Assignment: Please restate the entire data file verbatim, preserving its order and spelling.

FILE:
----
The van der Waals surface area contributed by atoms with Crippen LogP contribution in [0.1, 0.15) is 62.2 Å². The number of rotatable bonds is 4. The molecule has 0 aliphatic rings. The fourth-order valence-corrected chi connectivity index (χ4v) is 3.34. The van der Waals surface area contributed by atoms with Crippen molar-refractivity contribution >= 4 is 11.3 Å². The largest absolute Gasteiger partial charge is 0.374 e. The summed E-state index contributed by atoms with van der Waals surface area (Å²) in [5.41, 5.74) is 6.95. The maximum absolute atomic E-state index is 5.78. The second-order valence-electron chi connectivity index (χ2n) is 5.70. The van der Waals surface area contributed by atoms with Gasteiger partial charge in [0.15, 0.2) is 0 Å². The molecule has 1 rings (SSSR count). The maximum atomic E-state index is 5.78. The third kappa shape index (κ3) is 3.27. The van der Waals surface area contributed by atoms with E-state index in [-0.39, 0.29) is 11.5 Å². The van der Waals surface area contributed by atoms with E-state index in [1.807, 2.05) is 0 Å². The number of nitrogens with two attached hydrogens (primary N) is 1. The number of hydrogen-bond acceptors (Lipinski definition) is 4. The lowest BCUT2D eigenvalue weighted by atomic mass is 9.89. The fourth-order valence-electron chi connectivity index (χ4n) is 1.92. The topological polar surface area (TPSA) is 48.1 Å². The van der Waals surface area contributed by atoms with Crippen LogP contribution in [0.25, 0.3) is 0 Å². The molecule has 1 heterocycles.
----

The van der Waals surface area contributed by atoms with Crippen LogP contribution in [0.1, 0.15) is 62.2 Å². The number of rotatable bonds is 4. The molecule has 0 aliphatic rings. The fourth-order valence-corrected chi connectivity index (χ4v) is 3.34. The van der Waals surface area contributed by atoms with Crippen molar-refractivity contribution >= 4 is 11.3 Å². The largest absolute Gasteiger partial charge is 0.374 e. The summed E-state index contributed by atoms with van der Waals surface area (Å²) in [5.41, 5.74) is 6.95. The maximum absolute atomic E-state index is 5.78. The second-order valence-electron chi connectivity index (χ2n) is 5.70. The van der Waals surface area contributed by atoms with Gasteiger partial charge in [0.15, 0.2) is 0 Å². The molecule has 1 rings (SSSR count). The maximum atomic E-state index is 5.78. The third kappa shape index (κ3) is 3.27. The van der Waals surface area contributed by atoms with E-state index in [-0.39, 0.29) is 11.5 Å². The van der Waals surface area contributed by atoms with E-state index in [1.807, 2.05) is 0 Å². The number of nitrogens with two attached hydrogens (primary N) is 1. The number of hydrogen-bond acceptors (Lipinski definition) is 4. The lowest BCUT2D eigenvalue weighted by atomic mass is 9.89. The fourth-order valence-electron chi connectivity index (χ4n) is 1.92. The topological polar surface area (TPSA) is 48.1 Å². The van der Waals surface area contributed by atoms with Crippen LogP contribution in [0.25, 0.3) is 0 Å². The molecule has 1 heterocycles.